A Chile country-specific exchange traded fund plunged after leftist millennial Gabriel Boric won a landslide presidential election, giving him a lot of room to push through aggressive reforms in the Latin American economy and fueling an uncertain outlook.
Among the worst performing non-leveraged ETFs of Monday, the iShares MSCI Chile ETF (NYSEArca: ECH) declined 11.0%.
Former student protest leader Boric vowed to hike taxes, end the existing private pension system, and oppose mines that “destroy” the environment during his campaign trail against conservative rival Jose Antonio Kast, a defender of former dictator Augusto Pinochet, Reuters reports.
Copper miners were also among the worst hit in response to the newly elected president, with the Global X Copper Miners ETF (COPX) down 3.1% Monday.
“While Boric has taken pains to stress that his economic model will not be a radical one, it’s clear that the market-friendly policies are likely a thing of the past,” Win Thin, global head of currency strategy at Brown Brothers Harriman, writes in a note. “Along with the planned re-writing of its Constitution, Chile is moving on to a new path with an unknown destination. The wide margin of victory may give Boric more confidence to push a more left-wing agenda but only time will tell. Markets hate uncertainty and Chile is offering years of it.”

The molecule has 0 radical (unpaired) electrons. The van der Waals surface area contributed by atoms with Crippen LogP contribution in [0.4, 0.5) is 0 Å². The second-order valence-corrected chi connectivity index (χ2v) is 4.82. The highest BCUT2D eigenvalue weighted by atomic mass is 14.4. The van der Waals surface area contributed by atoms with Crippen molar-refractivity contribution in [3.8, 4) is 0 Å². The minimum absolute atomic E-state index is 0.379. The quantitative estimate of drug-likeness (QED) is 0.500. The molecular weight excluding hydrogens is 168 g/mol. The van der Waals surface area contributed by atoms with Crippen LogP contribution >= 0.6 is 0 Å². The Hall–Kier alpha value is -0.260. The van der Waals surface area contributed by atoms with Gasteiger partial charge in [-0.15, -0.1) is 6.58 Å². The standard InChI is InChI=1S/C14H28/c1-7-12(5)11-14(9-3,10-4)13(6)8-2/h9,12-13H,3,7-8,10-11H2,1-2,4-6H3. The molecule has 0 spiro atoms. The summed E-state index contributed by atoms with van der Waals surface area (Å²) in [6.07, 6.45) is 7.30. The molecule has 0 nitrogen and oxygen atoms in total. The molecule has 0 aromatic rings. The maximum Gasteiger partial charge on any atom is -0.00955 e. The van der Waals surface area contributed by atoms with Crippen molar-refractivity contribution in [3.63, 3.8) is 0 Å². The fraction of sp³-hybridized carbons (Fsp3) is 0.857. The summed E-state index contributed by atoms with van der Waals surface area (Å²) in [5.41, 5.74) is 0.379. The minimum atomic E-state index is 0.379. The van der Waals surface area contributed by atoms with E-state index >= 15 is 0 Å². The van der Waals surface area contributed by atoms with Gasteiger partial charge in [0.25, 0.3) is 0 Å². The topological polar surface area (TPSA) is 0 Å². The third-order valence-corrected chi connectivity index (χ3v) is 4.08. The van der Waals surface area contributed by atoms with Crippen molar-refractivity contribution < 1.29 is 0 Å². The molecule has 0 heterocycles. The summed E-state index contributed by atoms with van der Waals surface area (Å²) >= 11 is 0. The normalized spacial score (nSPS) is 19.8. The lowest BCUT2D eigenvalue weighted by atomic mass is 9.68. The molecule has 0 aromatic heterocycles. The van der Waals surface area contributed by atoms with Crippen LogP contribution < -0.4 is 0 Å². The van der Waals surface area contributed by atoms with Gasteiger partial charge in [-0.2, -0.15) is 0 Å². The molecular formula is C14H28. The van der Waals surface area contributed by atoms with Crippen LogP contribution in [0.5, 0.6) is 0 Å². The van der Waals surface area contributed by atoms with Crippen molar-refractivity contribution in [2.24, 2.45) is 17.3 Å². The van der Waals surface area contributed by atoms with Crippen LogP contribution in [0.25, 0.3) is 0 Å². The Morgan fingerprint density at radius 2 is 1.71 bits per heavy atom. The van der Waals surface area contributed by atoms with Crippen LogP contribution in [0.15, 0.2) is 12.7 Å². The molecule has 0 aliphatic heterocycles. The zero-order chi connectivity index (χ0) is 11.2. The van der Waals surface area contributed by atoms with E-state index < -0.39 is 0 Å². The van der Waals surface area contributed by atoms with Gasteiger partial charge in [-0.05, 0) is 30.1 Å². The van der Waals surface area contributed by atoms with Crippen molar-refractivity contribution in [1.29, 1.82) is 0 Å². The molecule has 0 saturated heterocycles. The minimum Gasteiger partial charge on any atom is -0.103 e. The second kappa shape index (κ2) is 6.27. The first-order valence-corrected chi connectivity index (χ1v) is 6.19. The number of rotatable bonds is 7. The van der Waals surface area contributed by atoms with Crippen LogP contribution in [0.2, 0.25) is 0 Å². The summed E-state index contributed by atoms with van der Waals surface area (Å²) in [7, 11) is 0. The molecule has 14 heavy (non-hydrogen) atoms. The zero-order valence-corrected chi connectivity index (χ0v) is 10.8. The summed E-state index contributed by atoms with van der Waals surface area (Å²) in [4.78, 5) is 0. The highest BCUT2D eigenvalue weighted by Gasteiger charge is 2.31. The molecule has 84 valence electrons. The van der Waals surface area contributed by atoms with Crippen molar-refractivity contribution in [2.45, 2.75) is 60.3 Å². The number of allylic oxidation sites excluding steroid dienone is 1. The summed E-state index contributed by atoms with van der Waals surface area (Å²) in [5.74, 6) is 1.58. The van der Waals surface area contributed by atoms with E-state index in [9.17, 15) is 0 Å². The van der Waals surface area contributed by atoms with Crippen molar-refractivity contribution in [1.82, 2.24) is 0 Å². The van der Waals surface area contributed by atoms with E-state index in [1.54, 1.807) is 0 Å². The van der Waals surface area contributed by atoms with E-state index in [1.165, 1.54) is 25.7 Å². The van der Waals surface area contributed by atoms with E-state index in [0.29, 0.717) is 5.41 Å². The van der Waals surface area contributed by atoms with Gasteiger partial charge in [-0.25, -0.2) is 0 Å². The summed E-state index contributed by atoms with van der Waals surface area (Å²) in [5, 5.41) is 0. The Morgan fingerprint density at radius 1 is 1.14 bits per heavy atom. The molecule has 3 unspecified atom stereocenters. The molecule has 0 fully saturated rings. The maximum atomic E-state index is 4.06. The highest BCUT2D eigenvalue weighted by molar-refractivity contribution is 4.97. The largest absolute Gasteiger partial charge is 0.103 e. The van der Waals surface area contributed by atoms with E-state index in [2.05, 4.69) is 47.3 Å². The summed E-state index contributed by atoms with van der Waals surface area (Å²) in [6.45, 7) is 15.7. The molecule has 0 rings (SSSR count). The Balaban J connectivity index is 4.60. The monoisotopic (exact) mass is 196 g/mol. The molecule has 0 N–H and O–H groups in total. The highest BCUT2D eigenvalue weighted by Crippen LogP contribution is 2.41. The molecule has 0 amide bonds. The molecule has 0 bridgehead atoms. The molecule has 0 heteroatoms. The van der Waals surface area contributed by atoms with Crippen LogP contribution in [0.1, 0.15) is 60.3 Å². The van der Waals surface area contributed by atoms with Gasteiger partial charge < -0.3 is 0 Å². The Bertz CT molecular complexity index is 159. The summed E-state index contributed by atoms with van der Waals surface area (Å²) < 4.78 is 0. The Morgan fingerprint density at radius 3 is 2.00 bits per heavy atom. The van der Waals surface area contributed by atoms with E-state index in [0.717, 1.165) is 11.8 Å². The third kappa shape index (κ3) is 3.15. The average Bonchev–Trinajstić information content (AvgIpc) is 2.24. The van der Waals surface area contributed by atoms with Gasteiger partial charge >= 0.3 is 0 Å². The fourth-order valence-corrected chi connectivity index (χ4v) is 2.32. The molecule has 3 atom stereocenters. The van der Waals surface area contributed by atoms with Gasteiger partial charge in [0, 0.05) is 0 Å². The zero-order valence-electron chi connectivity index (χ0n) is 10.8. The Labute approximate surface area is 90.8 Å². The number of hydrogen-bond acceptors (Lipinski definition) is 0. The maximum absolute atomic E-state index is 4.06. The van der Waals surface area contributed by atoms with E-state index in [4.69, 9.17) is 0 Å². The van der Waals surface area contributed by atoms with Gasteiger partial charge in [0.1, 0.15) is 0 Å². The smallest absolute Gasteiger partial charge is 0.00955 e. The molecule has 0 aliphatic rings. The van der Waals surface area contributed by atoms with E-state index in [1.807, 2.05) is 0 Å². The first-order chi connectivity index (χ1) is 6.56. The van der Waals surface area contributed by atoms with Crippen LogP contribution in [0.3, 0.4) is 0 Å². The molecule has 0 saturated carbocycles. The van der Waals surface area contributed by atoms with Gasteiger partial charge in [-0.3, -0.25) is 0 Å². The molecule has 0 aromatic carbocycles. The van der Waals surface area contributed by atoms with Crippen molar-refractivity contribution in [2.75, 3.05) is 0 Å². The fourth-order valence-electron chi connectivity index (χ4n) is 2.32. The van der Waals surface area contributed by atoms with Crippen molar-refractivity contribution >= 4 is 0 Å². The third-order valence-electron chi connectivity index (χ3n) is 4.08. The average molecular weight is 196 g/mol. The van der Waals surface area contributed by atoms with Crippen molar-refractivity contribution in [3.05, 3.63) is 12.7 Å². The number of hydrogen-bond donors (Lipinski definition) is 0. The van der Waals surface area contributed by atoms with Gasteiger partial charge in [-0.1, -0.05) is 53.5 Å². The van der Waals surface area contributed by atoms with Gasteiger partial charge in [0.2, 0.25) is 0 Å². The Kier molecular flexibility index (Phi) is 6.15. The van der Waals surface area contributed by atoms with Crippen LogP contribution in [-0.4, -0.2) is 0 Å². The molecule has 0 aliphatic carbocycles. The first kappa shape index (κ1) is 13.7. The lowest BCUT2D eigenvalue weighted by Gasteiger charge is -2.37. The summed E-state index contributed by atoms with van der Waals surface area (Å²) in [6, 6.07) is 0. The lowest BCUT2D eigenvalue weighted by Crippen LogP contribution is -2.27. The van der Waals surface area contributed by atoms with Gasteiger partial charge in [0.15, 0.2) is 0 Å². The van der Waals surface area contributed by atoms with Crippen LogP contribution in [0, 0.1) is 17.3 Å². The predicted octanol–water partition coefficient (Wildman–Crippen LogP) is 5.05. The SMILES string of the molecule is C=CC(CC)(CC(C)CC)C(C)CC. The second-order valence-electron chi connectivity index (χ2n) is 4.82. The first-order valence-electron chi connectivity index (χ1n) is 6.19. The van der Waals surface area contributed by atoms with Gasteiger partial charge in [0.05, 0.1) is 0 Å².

Kieran Curtis, an emerging market fund manager at abrdn, warned that the proposed tax and spending policies could weigh on the economy.
“We are probably going to see a pretty big fall in consumption in Q1,” Curtis told Reuters.
The markets anticipate that Boric will raise corporate taxes and adhere to the budget passed by Chile’s Congress this year, which would see government spending plunge by 22.5% in 2022.
Additionally, Boric is expected to overhaul Chile’s market-oriented economic model that goes back to Pinochet, which has contributed to decades of growth but also added to stark inequality.
“The near-term challenge: Moderate the political agenda in a credible manner so as to prevent adverse financial conditions,” JPMorgan economist Diego Pereira said of Boric’s win, warning that the risk scenario was “protracted capital flight.”
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